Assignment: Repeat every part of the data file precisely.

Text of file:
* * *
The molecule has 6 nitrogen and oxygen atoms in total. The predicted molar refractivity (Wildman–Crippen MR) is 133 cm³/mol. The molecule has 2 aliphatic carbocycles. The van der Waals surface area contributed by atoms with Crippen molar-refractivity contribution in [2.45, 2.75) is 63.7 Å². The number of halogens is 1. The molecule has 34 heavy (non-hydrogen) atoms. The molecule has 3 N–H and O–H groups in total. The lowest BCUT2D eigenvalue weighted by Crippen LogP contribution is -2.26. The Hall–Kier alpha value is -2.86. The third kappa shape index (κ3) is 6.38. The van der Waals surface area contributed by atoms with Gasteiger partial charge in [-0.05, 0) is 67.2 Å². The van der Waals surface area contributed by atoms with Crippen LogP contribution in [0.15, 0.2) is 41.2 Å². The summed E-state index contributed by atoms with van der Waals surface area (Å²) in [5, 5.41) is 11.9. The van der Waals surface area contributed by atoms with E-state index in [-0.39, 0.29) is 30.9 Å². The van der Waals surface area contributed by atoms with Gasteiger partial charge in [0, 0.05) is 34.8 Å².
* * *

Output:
The molecule has 6 nitrogen and oxygen atoms in total. The predicted molar refractivity (Wildman–Crippen MR) is 133 cm³/mol. The molecule has 2 aliphatic carbocycles. The van der Waals surface area contributed by atoms with Crippen molar-refractivity contribution in [2.45, 2.75) is 63.7 Å². The number of halogens is 1. The molecule has 34 heavy (non-hydrogen) atoms. The molecule has 3 N–H and O–H groups in total. The lowest BCUT2D eigenvalue weighted by Crippen LogP contribution is -2.26. The Hall–Kier alpha value is -2.86. The third kappa shape index (κ3) is 6.38. The van der Waals surface area contributed by atoms with Gasteiger partial charge in [-0.05, 0) is 67.2 Å². The van der Waals surface area contributed by atoms with Crippen LogP contribution in [0.15, 0.2) is 41.2 Å². The summed E-state index contributed by atoms with van der Waals surface area (Å²) in [5, 5.41) is 11.9. The van der Waals surface area contributed by atoms with E-state index in [-0.39, 0.29) is 30.9 Å². The van der Waals surface area contributed by atoms with Gasteiger partial charge in [0, 0.05) is 34.8 Å².